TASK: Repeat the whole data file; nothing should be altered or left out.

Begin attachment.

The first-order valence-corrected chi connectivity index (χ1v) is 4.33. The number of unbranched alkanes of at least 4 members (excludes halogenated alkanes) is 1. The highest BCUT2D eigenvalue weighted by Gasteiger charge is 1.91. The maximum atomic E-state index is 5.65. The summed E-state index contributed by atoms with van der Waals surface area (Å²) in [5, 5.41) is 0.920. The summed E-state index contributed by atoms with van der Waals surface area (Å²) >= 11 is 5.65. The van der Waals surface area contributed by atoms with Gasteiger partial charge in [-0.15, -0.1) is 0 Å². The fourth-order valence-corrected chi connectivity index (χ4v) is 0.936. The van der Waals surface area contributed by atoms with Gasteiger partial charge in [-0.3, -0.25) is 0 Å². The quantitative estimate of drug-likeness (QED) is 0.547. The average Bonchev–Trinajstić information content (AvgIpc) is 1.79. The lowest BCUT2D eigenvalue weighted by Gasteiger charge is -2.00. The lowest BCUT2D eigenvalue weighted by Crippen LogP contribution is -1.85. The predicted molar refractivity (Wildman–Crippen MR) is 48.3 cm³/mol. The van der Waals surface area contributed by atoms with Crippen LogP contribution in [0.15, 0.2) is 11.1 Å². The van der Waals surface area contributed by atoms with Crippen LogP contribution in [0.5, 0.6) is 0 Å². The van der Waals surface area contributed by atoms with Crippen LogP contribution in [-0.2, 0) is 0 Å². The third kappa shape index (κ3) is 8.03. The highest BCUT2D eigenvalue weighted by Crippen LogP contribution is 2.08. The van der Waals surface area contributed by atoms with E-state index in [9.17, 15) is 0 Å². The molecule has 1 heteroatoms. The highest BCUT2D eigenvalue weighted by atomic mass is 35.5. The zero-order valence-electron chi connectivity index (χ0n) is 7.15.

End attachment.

The first-order valence-corrected chi connectivity index (χ1v) is 4.33. The number of unbranched alkanes of at least 4 members (excludes halogenated alkanes) is 1. The highest BCUT2D eigenvalue weighted by Gasteiger charge is 1.91. The maximum atomic E-state index is 5.65. The summed E-state index contributed by atoms with van der Waals surface area (Å²) in [5, 5.41) is 0.920. The summed E-state index contributed by atoms with van der Waals surface area (Å²) >= 11 is 5.65. The van der Waals surface area contributed by atoms with Gasteiger partial charge in [-0.15, -0.1) is 0 Å². The fourth-order valence-corrected chi connectivity index (χ4v) is 0.936. The van der Waals surface area contributed by atoms with Gasteiger partial charge in [-0.3, -0.25) is 0 Å². The quantitative estimate of drug-likeness (QED) is 0.547. The average Bonchev–Trinajstić information content (AvgIpc) is 1.79. The lowest BCUT2D eigenvalue weighted by Gasteiger charge is -2.00. The lowest BCUT2D eigenvalue weighted by Crippen LogP contribution is -1.85. The predicted molar refractivity (Wildman–Crippen MR) is 48.3 cm³/mol. The van der Waals surface area contributed by atoms with Crippen LogP contribution in [0.15, 0.2) is 11.1 Å². The van der Waals surface area contributed by atoms with Crippen LogP contribution in [0.5, 0.6) is 0 Å². The van der Waals surface area contributed by atoms with Crippen LogP contribution in [-0.2, 0) is 0 Å². The third kappa shape index (κ3) is 8.03. The highest BCUT2D eigenvalue weighted by Crippen LogP contribution is 2.08. The van der Waals surface area contributed by atoms with E-state index in [9.17, 15) is 0 Å². The molecule has 1 heteroatoms. The highest BCUT2D eigenvalue weighted by atomic mass is 35.5. The zero-order valence-electron chi connectivity index (χ0n) is 7.15.